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    If the base-emitter of the transistor is shorted then the signal generator will drive the load through the coupling capacitor and the output will have the same waveform as the input.
     
  13. hensle

    Thread Starter Member

    Dec 31, 2011
    39
    0
    Thanks for the response.

    This is funny, because you actually bring up a point which I was not going to ask about, because it would be another issue and I did not want to lose focus.

    I also ran it in pspice based on the attached diagram in the OP. And it did rectify the signal, but in the real world it did not. There was even more strangeness as the simulation with the bias resistors failed to shift the the wave even though in real life they worked fine. The simulation worked only when the upper bias transistor was made much less than the lower, but again in real life the resistors shown in the diagram worked correctly.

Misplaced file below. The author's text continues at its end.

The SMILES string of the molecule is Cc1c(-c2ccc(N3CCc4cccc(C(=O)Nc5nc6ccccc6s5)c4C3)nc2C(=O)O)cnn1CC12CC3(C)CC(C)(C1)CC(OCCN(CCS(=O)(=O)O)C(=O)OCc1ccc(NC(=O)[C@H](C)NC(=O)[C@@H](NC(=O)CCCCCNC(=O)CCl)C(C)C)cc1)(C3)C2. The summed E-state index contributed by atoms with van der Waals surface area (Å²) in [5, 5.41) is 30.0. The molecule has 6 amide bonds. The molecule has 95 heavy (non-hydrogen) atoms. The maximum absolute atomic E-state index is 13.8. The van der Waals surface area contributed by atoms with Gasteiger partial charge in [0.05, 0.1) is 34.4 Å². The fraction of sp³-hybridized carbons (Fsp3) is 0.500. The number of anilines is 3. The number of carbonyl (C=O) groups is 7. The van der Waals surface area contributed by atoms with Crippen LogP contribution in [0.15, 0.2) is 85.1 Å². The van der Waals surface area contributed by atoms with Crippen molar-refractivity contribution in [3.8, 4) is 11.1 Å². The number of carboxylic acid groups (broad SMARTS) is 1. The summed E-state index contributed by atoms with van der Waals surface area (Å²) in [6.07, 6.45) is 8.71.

Now, since I did not have a model of the actual transistor I was using, I wasn't sure what to think....but the biasing should have worked in the simulation in any case.

    The bottom line: I could not get a simulation to show this problem, but in real life, it is happening.

    I did replace the transistor (in real life) with another type just at random and still it was not rectifying, but in that case there was distortion especially with the negative part of the wave...so it looked like it was making a feeble attempt to rectify the wave.